Nothing is sacred Lesson No. far too many

The War Memorial in the Diamond Londonderry has been vandalised for the second time in a week (subs required).

  • seabhac siulach

    “Nothing is sacred Lesson No. far too many”

    Huh? Is this a stream of consciousness title?

    Lots of things seem to be going on in Derry these days…e.g., hoax bomb today, etc.
    Anyone know if there is a reason for the increase in activity there?

  • they closed a ‘peace line’ gate (read ghettoisation / Berlin Wall) recently as some soccer shirt clad gent broke some one’s arm…I can’t find the link. I’d appreciate if someone posted a link.

  • ben

    Oh, and we hear condemnation from the DUP, who have been notable for their complete silence as their people have rioted, burned people in effigy, and celebrated vicious sectarian murder in their usual style. Throwing paint on a war memorial — now THAT gets you shower upset, doesn’t it? Because real, living people don’t matter if they’re subhumans on the other side; names on a bit of stone are SACRED and must be WORSHIPPED if they belong to your religion.

    I don’t think anyone needs the input of the Orange Lodge/UFF mob about what’s “Sacred”. “Sacred” to them means Rangers FC, the Shankhill Butchers, and a rousing chorus of “Simply the Best”.

  • Chris Donnelly

    seabhac siulach

    I posted last week about this issue. Derry seems to be the scene of a particularly high level of sectarian incidents so far this year.

    FD has pointed to the British war memorial being vandalised on a number of occasions in the past week. Similarly, a republican memorial commemorating the Hunger strikers was stolen by loyalists and placed on top of the 11th night bonfire in the Fountain (pics in todays Daily Ireland.)

    There have also been a high level of attacks at the interface on the cityside, with unionists and nationalists being targeted in recent days and weeks.

  • joeCanuck

    That is stooping pretty low.

    And Ben, cut out the whataboutery. It says more about you than the people you are trying to demonize.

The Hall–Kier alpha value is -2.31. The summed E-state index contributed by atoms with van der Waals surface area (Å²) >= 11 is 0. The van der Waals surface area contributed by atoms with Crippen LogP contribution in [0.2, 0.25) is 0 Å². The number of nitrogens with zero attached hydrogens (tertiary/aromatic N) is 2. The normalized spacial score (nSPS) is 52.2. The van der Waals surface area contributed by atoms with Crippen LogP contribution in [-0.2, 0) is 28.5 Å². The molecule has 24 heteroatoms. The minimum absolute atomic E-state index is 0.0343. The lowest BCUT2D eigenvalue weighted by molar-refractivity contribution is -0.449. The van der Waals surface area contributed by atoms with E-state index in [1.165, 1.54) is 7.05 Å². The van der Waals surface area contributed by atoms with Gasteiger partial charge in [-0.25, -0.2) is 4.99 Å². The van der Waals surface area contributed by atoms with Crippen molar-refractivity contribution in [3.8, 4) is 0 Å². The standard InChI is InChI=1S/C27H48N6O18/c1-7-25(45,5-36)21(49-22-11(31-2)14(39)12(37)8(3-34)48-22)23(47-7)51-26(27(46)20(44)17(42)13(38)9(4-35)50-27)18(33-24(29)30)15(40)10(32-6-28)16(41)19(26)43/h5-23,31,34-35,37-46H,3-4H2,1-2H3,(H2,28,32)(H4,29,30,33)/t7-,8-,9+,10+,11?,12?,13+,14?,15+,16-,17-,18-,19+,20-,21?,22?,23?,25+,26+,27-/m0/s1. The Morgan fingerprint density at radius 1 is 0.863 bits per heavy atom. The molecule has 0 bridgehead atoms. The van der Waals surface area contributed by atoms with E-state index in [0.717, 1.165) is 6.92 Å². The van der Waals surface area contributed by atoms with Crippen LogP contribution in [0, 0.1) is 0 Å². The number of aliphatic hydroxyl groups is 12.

• McGrath

    What suggestions can sluggers offer (in theory)regarding “culturally neutral” war memorials?

    Or is that just too ridiculous?

  • joeCanuck


    Don’t you think there some (a lot?) of young catholic boys who went to their deaths in those horrible wars (one of which was unnecessary).
    I grew up in a mainly Cathoilc town, from a nationalist background. There was always a respectable number of people who marched to the war memorial, the majority of them being Cathoics that I knew from Church.
    We always wore our poppies too.
    We were not glorifying the British Government or kings nor celebrating the wars.
    We were simply paying our respect to the dead.
    Bit like Cemetary Sunday really.

  • joeCanuck

    Well, how do you do, Private William McBride,
    Do you mind if I sit down here by your graveside?
    And rest for awhile in the warm summer sun,
    I’ve been walking all day, and I’m nearly done.
    And I see by your gravestone you were only 19
    When you joined the glorious fallen in 1916,
    Well, I hope you died quick and I hope you died clean
    Or, Willie McBride, was it slow and obscene?

    Did they Beat the drum slowly, did the play the pipes lowly?
    Did the rifles fir o’er you as they lowered you down?
    Did the bugles sound The Last Post in chorus?
    Did the pipes play the Flowers of the Forest?

    And did you leave a wife or a sweetheart behind
    In some loyal heart is your memory enshrined?
    And, though you died back in 1916,
    To that loyal heart are you forever 19?
    Or are you a stranger without even a name,
    Forever enshrined behind some glass pane,